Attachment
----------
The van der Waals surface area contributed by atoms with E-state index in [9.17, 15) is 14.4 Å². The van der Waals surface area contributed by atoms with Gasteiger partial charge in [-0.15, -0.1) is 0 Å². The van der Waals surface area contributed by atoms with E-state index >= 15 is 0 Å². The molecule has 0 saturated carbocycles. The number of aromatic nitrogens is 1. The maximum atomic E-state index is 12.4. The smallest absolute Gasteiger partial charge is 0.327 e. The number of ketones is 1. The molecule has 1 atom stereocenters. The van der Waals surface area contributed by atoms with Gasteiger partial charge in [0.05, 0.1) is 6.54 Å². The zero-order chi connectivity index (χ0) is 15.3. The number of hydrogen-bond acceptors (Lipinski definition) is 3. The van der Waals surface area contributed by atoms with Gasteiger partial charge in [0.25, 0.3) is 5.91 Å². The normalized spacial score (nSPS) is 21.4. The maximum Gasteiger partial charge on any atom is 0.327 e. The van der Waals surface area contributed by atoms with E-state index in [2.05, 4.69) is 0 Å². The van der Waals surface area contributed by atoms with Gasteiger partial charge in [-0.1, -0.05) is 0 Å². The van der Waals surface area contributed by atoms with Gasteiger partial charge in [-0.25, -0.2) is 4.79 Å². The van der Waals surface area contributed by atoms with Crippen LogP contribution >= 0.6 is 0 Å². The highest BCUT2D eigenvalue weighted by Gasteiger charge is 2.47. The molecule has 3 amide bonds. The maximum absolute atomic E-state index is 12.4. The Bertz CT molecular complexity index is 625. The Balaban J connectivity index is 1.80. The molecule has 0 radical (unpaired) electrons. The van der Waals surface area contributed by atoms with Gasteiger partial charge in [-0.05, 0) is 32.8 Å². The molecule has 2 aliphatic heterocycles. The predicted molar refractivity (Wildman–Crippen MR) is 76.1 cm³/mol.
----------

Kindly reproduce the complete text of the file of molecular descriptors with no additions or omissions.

The van der Waals surface area contributed by atoms with E-state index in [9.17, 15) is 14.4 Å². The van der Waals surface area contributed by atoms with Gasteiger partial charge in [-0.15, -0.1) is 0 Å². The van der Waals surface area contributed by atoms with E-state index >= 15 is 0 Å². The molecule has 0 saturated carbocycles. The number of aromatic nitrogens is 1. The maximum atomic E-state index is 12.4. The smallest absolute Gasteiger partial charge is 0.327 e. The number of ketones is 1. The molecule has 1 atom stereocenters. The van der Waals surface area contributed by atoms with Gasteiger partial charge in [0.05, 0.1) is 6.54 Å². The zero-order chi connectivity index (χ0) is 15.3. The number of hydrogen-bond acceptors (Lipinski definition) is 3. The van der Waals surface area contributed by atoms with Gasteiger partial charge in [0.25, 0.3) is 5.91 Å². The normalized spacial score (nSPS) is 21.4. The maximum Gasteiger partial charge on any atom is 0.327 e. The van der Waals surface area contributed by atoms with E-state index in [2.05, 4.69) is 0 Å². The van der Waals surface area contributed by atoms with Gasteiger partial charge in [-0.1, -0.05) is 0 Å². The van der Waals surface area contributed by atoms with Gasteiger partial charge in [-0.25, -0.2) is 4.79 Å². The van der Waals surface area contributed by atoms with Crippen LogP contribution >= 0.6 is 0 Å². The highest BCUT2D eigenvalue weighted by Gasteiger charge is 2.47. The molecule has 3 amide bonds. The maximum absolute atomic E-state index is 12.4. The Bertz CT molecular complexity index is 625. The Balaban J connectivity index is 1.80. The molecule has 0 radical (unpaired) electrons. The van der Waals surface area contributed by atoms with Gasteiger partial charge in [-0.05, 0) is 32.8 Å². The molecule has 2 aliphatic heterocycles. The predicted molar refractivity (Wildman–Crippen MR) is 76.1 cm³/mol.